Taoiseach Leo Varadkar has praised Kevin Lunney's resilience after he met with Quinn Industrial Holdings (QIH) directors on Sunday.
Mr Lunney was abducted and tortured on 17 September.
He was dumped on a road in County Cavan, Republic of Ireland, 22 miles (35km) from where he was abducted.
The Irish prime minister said that the security of directors and employees of Quinn Industrial Holdings (QIH) is "treated with the utmost seriousness"
Mr Varadkar said he wanted to thank them for their courage, determination and their commitment to the company.
He met the directors after attending a ceremony in Enniskillen for Remembrance Day.
"I wanted to hear their views and assure them of the government's support for QIH, which employs more than 800 people in Ireland and Northern Ireland, and is an integral part of the community," he said.
"In particular, I wanted to thank Kevin Lunney for the resilience he has shown following his barbaric abduction, assault and torture."
Mr Varadkar said he discussed his recent meeting with the Garda (Irish police) commissioner, Drew Harris, and the Irish minister for justice, Charlie Flanagan.
"I assured them that their own security, that of their employees, and law and order in the border region is treated with the utmost seriousness at the top of government," said Mr Varadkar.
"Law and order must, and will, prevail in all parts of the country. We agreed to stay in contact as the criminal investigation against the perpetrators proceeds."
Mr Lunney, a father of six, had his leg broken, was slashed with a knife and doused with bleach in a two-and-a-half hour ordeal.
The 50-year-old had the letters QIH cut into his chest with a knife and told the BBC's Spotlight last week that he feared that he would never see his wife and children again.
After Sunday's meeting, QIH issued a statement saying it welcomed the "personal interest" taken by Mr Varadkar "in bringing to justice those responsible for a campaign of terror and intimidation against its staff".
"The company believes the establishment of a joint investigative team is a critical step and is satisfied that the necessary resources and resolve are now in place for an effective investigation," it said.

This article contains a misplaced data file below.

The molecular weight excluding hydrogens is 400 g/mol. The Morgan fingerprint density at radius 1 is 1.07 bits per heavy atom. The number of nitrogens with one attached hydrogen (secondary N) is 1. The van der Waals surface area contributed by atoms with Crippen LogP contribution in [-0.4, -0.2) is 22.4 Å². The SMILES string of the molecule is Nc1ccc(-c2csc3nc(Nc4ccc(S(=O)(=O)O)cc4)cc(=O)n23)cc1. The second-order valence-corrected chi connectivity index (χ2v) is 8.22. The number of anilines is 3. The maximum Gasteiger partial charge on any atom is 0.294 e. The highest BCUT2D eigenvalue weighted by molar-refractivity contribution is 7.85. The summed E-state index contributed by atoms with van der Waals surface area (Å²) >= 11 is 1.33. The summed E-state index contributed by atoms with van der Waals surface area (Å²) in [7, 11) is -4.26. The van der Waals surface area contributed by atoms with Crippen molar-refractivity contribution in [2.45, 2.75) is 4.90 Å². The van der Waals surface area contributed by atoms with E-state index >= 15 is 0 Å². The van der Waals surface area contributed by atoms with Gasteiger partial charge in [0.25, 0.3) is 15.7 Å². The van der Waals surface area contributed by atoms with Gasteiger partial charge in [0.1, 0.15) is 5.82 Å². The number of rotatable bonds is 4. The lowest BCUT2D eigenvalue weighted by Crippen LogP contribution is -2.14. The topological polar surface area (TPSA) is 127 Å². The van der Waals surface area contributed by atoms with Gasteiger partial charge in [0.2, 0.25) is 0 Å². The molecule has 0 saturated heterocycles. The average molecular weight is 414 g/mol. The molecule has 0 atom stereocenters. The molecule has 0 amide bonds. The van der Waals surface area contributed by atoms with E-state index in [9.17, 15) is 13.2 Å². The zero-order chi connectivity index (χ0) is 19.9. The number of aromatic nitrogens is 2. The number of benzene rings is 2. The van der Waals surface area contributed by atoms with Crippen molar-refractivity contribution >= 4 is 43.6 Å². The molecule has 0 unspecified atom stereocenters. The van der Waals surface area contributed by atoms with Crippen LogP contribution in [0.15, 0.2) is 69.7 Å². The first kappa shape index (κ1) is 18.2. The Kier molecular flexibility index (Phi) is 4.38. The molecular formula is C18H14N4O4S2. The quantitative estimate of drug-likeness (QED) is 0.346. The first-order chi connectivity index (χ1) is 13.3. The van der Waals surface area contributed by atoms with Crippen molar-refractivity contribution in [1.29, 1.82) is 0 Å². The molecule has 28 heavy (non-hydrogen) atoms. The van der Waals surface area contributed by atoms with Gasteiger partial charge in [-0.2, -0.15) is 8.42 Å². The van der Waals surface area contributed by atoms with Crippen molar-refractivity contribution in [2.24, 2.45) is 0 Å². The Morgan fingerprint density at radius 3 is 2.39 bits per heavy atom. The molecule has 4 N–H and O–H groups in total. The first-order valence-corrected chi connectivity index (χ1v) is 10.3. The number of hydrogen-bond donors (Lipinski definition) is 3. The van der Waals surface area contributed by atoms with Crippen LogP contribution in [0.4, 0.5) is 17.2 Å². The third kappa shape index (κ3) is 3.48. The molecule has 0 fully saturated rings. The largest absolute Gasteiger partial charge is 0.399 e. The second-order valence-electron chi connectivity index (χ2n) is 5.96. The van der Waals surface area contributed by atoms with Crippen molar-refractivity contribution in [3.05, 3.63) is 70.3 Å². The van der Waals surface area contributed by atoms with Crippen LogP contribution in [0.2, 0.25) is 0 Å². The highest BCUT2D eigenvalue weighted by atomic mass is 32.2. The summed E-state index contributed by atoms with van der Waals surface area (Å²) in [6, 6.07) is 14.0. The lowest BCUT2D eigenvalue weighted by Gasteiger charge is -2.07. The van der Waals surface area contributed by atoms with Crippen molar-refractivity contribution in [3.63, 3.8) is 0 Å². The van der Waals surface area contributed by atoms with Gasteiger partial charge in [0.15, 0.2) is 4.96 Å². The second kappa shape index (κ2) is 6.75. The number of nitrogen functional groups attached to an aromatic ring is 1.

The main suspect in the investigation into Mr Lunney's attack died on Friday during a police raid in England.
Cyril McGuinness, 54, is thought to have suffered a heart attack as police searched his Derbyshire home.
That search was part of a joint police operation across the UK and Ireland in which almost 20 properties were raided.
The PSNI has said it would "continue to work closely" with the Garda Síochána (Irish police) and Derbyshire Constabulary to try to "bring the perpetrators to justice".
Irish justice minister Charlie Flanagan said there were already 1,500 police in the border region - including three police armed support units.
"I am pleased that 150 additional officers have been assigned to the region in the last two years following a difficult period for policing arising from the 2010 closure of Templemore College," he said.
The companies comprising QIH were formerly owned by Sean Quinn, who was once Ireland's richest man.
When his business empire collapsed, businessmen, including his former associates, bought the companies.
Mr Lunney, who worked with Mr Quinn for many years and remained loyal after the County Fermanagh tycoon's bankruptcy, was reinstated as a director and Mr Quinn was employed as a consultant.
Mr Quinn left that role in 2016, later saying he was forced out and his family had been "stabbed in the back".
He has repeatedly condemned attacks on property belonging to the owners of his former businesses.